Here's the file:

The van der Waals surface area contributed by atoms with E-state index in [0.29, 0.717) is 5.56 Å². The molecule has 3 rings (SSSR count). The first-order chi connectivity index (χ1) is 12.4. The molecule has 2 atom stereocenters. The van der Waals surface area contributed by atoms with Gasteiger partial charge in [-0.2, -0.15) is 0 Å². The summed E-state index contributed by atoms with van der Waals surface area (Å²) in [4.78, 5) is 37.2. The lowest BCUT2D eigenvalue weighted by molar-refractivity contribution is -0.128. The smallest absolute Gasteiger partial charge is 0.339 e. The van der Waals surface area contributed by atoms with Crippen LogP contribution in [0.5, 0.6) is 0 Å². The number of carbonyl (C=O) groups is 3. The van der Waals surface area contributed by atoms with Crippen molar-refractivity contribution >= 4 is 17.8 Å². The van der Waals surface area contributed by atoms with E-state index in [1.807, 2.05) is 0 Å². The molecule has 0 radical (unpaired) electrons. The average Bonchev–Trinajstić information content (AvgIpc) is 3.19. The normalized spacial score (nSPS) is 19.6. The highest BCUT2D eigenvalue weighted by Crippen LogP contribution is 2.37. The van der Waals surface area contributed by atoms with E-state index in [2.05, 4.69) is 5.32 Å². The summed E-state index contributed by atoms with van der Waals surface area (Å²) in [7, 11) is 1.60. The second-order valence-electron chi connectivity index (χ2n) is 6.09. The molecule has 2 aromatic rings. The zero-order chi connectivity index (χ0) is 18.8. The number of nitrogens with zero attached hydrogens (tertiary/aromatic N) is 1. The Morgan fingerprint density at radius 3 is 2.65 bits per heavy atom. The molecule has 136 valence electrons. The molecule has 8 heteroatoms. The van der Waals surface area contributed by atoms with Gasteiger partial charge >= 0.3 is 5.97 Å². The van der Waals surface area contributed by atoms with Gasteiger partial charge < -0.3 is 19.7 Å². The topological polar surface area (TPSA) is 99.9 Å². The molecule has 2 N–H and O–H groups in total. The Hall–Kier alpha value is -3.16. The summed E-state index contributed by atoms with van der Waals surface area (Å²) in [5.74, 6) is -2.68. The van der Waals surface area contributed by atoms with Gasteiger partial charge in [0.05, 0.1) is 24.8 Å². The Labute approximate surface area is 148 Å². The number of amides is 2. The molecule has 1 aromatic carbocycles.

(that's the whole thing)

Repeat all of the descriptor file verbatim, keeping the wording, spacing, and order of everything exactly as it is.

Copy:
The van der Waals surface area contributed by atoms with E-state index in [0.29, 0.717) is 5.56 Å². The molecule has 3 rings (SSSR count). The first-order chi connectivity index (χ1) is 12.4. The molecule has 2 atom stereocenters. The van der Waals surface area contributed by atoms with Gasteiger partial charge in [-0.2, -0.15) is 0 Å². The summed E-state index contributed by atoms with van der Waals surface area (Å²) in [4.78, 5) is 37.2. The lowest BCUT2D eigenvalue weighted by molar-refractivity contribution is -0.128. The smallest absolute Gasteiger partial charge is 0.339 e. The van der Waals surface area contributed by atoms with Crippen LogP contribution in [0.5, 0.6) is 0 Å². The number of carbonyl (C=O) groups is 3. The van der Waals surface area contributed by atoms with Crippen molar-refractivity contribution >= 4 is 17.8 Å². The van der Waals surface area contributed by atoms with E-state index in [1.807, 2.05) is 0 Å². The molecule has 0 radical (unpaired) electrons. The average Bonchev–Trinajstić information content (AvgIpc) is 3.19. The normalized spacial score (nSPS) is 19.6. The highest BCUT2D eigenvalue weighted by Crippen LogP contribution is 2.37. The van der Waals surface area contributed by atoms with E-state index in [2.05, 4.69) is 5.32 Å². The summed E-state index contributed by atoms with van der Waals surface area (Å²) in [7, 11) is 1.60. The second-order valence-electron chi connectivity index (χ2n) is 6.09. The molecule has 2 aromatic rings. The zero-order chi connectivity index (χ0) is 18.8. The number of nitrogens with zero attached hydrogens (tertiary/aromatic N) is 1. The Morgan fingerprint density at radius 3 is 2.65 bits per heavy atom. The molecule has 136 valence electrons. The molecule has 8 heteroatoms. The van der Waals surface area contributed by atoms with Gasteiger partial charge >= 0.3 is 5.97 Å². The van der Waals surface area contributed by atoms with Gasteiger partial charge < -0.3 is 19.7 Å². The topological polar surface area (TPSA) is 99.9 Å². The molecule has 2 N–H and O–H groups in total. The Hall–Kier alpha value is -3.16. The summed E-state index contributed by atoms with van der Waals surface area (Å²) in [5.74, 6) is -2.68. The van der Waals surface area contributed by atoms with Gasteiger partial charge in [0.05, 0.1) is 24.8 Å². The Labute approximate surface area is 148 Å². The number of amides is 2. The molecule has 1 aromatic carbocycles.